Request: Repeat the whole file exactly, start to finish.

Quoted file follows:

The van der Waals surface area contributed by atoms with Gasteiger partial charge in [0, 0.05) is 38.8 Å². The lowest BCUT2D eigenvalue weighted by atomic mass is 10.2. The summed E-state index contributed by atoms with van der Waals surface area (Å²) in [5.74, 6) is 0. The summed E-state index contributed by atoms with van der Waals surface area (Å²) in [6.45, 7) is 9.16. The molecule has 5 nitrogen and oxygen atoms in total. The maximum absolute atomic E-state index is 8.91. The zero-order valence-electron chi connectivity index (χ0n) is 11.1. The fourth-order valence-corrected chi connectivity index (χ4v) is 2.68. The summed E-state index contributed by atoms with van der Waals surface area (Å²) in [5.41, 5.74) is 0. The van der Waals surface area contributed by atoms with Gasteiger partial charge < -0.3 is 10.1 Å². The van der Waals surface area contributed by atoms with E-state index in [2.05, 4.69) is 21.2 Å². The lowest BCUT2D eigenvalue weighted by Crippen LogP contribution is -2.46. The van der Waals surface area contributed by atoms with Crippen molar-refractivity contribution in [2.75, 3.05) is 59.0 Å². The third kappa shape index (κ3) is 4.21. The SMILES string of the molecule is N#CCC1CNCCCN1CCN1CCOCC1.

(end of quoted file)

The van der Waals surface area contributed by atoms with Gasteiger partial charge in [0, 0.05) is 38.8 Å². The lowest BCUT2D eigenvalue weighted by atomic mass is 10.2. The summed E-state index contributed by atoms with van der Waals surface area (Å²) in [5.74, 6) is 0. The summed E-state index contributed by atoms with van der Waals surface area (Å²) in [6.45, 7) is 9.16. The molecule has 5 nitrogen and oxygen atoms in total. The maximum absolute atomic E-state index is 8.91. The zero-order valence-electron chi connectivity index (χ0n) is 11.1. The fourth-order valence-corrected chi connectivity index (χ4v) is 2.68. The summed E-state index contributed by atoms with van der Waals surface area (Å²) in [5.41, 5.74) is 0. The van der Waals surface area contributed by atoms with Gasteiger partial charge < -0.3 is 10.1 Å². The van der Waals surface area contributed by atoms with E-state index in [2.05, 4.69) is 21.2 Å². The lowest BCUT2D eigenvalue weighted by Crippen LogP contribution is -2.46. The van der Waals surface area contributed by atoms with Crippen molar-refractivity contribution in [2.75, 3.05) is 59.0 Å². The third kappa shape index (κ3) is 4.21. The SMILES string of the molecule is N#CCC1CNCCCN1CCN1CCOCC1.